Ritz-Craft ships somewhere between eighty and ninety-five percent of our homes on I-80. Finding alternative routes is simply not feasible.
Harrisburg, PA (PRWEB) November 29, 2007
A Pennsylvania law to toll Interstate 80, passed by the Pennsylvania Legislature at the request of Governor Ed Rendell may help prop up Philadelphia's mass transit system, but the new proposal will have a devastating effect on Pennsylvania's modular housing industry, states The Modular Building Systems Association.
Representative John Perterson (R-Pleasantville) stated in July that "Like the middle of the night pay-raise and the gambling legislation, this reckless, short-term fix to toll interstate 80 was voted for in haste without consideration of the negative, long-term economic consequences."
This proposal will result in higher housing costs and the loss of vital jobs many of them in rural areas of the state. The tolling of Interstate 80 will place the modular housing industry, a major employer throughout Pennsylvania at a clear competitive disadvantage as the industry competes against modular companies located in the surrounding states.
Currently, modular homes and other oversized loads are unable to be transported on the Pennsylvania Turnpike due to the size limitations at the toll booth areas. Similarly sized booths on I-80 could likewise destroy Pennsylvania's modular housing industry and put thousands of workers in mostly rural areas out of a job.
When asked about the plan to toll I-80, Mike Clementoni, Executive Vice President of Muncy Homes in Muncy, PA stated "We transport approximately ninety to ninety-five percent of our homes on I-80. Tolling I-80 will be devastating for our company." Similarly, Ron Weaver, Transportation Manager with Ritz-Craft Corporation in Mifflinburg, PA stated that "Ritz-Craft ships somewhere between eighty and ninety-five percent of our homes on I-80. Finding alternative routes is simply not feasible."
Pennsylvania is the top producer of modular homes in the Northeastern United States and one of the top three (3) production states within the entire country. Approximately forty (40) percent of all homes produced in Pennsylvania are transported to other states and even if appropriately sized booths are placed at tolling areas, the toll fees and other related costs will add thousands of dollars to every home. "This makes modular homes built in Pennsylvania much less competitive with homes built in other states," says Don Shiner, President of DeLuxe Building Systems in Berwick, PA, "the cost of our homes will increase not only because of the tolls imposed when we transport the finished home to the job site, but also on raw materials being delivered to our factories, employees traveling on company business, the return of empty undercarriages to the factories for reuse in transporting the next home, time delays in transporting our homes that will result from I-80 being a toll road and other, additional factors. In short, we can not help but think it will have a major impact on our overall cost structure, with no added benefit to us or the end home buyer."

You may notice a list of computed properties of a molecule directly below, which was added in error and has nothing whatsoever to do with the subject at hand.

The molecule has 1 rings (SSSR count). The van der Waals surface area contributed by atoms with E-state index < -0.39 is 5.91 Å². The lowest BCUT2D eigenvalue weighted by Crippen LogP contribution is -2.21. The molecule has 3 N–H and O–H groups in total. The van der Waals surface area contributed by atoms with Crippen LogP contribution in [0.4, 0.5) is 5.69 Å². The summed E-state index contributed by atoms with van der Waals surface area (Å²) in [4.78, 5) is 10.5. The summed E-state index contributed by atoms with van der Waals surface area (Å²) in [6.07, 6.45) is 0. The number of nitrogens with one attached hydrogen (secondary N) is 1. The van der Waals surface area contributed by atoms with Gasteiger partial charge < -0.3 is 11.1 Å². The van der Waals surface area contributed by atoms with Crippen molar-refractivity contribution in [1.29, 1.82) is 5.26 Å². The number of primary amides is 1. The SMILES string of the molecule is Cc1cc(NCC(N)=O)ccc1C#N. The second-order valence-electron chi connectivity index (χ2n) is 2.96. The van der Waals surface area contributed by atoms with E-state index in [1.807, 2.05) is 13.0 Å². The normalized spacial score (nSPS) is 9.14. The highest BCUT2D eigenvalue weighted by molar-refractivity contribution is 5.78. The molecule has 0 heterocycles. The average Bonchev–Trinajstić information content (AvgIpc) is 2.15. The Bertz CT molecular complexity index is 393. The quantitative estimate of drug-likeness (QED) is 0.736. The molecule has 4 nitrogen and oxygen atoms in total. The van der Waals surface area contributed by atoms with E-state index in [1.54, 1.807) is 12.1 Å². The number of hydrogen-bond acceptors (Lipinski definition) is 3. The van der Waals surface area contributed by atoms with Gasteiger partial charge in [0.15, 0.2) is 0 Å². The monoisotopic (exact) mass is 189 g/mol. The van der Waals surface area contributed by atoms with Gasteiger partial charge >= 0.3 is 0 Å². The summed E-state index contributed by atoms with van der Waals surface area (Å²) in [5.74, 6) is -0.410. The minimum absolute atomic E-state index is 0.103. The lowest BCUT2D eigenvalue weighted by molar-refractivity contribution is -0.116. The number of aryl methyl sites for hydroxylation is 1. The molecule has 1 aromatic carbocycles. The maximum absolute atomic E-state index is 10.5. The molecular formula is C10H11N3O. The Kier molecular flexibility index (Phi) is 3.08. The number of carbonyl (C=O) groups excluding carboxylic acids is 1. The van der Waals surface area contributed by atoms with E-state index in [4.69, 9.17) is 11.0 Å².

As a result of the large number of modular home manufacturers located in Pennsylvania, an entire industry of building material and supply companies have located in Pennsylvania to service the industry. This proposal to toll I-80 will affect every supply company shipping materials to the manufacturers.
On Friday, November 30 the Modular Building Systems Association (MBSA) is participating in the "Perspectives on I-80 Symposium" sponsored by the Clarion Area Chamber of Business. Steve Snyder, Executive Director of the MBSA stated, "The Clarion County Chamber's I-80 Symposium is an excellent opportunity for industry, local government and individuals to come together and have their voices be heard in opposition to this ill conceived plan to toll I-80. The Modular Building Systems Association and our membership strongly oppose the proposal to toll I-80 and are extremely concerned that this plan will have a dramatic negative impact on our industry. Our members are located in predominantly rural areas and in many cases are the major employers in that area. Pennsylvania cannot afford to lose these companies."
The Modular Building Systems Association lobbies on behalf of the modular housing industry throughout the northeastern, southern and mid-western United States. The MBSA is the only association in the U.S. involved solely in legislative and regulatory affairs on behalf of the modular housing industry. The MBSA was formed in 1977 as a small association of Pennsylvania modular housing manufacturers shipping homes throughout the northern United States. Today the association represents approximately 65 manufacturers located throughout the Northeastern, Southern and Midwestern states and Canada. Of that number, 29 are located in Pennsylvania. In addition, there are over 70 building supply company members of the MBSA that ship building supplies and materials to the modular manufacturer.
For more information on how tolling I-80 will hurt Pennsylvania's modular housing industry, negatively impact homebuyers and damage Pennsylvania's economy, please contact Steve Snyder or Chad Harvey at the Modular Building Systems Association at (717) 238-9130.
For more information on the "Perspectives on I-80 Symposium" please contact Tracy Becker at the Clarion Chamber of Commerce at (814) 226-9161. The Symposium is being held at the Zion Baptist Church in Reidsburg, PA from 9am to approximately 1pm and is open to everyone.
If you have any questions or would like additional details about any information noted in this release, please contact the Modular Building Systems Association at (717) 238-9130 or on the web at: http://www.modularhousing.com.